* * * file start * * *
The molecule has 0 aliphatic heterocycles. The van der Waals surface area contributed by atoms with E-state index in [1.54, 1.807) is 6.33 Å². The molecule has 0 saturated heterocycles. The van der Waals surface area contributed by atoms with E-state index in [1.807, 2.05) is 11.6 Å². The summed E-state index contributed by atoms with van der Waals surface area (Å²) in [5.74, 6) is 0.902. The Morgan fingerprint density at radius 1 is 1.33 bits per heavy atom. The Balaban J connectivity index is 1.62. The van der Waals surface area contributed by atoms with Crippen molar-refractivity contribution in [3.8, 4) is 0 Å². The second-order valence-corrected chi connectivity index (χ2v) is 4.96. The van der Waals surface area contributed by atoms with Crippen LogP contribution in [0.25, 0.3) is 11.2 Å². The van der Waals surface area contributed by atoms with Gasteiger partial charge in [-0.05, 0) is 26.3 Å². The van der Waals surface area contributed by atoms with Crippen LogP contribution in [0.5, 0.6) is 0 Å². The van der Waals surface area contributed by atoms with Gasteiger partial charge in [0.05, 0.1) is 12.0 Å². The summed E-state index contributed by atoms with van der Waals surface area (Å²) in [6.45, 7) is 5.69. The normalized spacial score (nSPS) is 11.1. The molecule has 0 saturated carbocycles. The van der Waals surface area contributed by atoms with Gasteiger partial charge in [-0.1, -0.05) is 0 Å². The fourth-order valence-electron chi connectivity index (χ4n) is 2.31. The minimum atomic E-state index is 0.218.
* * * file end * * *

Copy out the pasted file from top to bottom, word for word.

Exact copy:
The molecule has 0 aliphatic heterocycles. The van der Waals surface area contributed by atoms with E-state index in [1.54, 1.807) is 6.33 Å². The molecule has 0 saturated heterocycles. The van der Waals surface area contributed by atoms with E-state index in [1.807, 2.05) is 11.6 Å². The summed E-state index contributed by atoms with van der Waals surface area (Å²) in [5.74, 6) is 0.902. The Morgan fingerprint density at radius 1 is 1.33 bits per heavy atom. The Balaban J connectivity index is 1.62. The van der Waals surface area contributed by atoms with Crippen molar-refractivity contribution in [3.8, 4) is 0 Å². The second-order valence-corrected chi connectivity index (χ2v) is 4.96. The van der Waals surface area contributed by atoms with Crippen LogP contribution in [0.25, 0.3) is 11.2 Å². The van der Waals surface area contributed by atoms with Gasteiger partial charge in [-0.05, 0) is 26.3 Å². The van der Waals surface area contributed by atoms with Crippen LogP contribution in [0.5, 0.6) is 0 Å². The van der Waals surface area contributed by atoms with Gasteiger partial charge in [0.05, 0.1) is 12.0 Å². The summed E-state index contributed by atoms with van der Waals surface area (Å²) in [6.45, 7) is 5.69. The normalized spacial score (nSPS) is 11.1. The molecule has 0 saturated carbocycles. The van der Waals surface area contributed by atoms with Gasteiger partial charge in [-0.1, -0.05) is 0 Å². The fourth-order valence-electron chi connectivity index (χ4n) is 2.31. The minimum atomic E-state index is 0.218.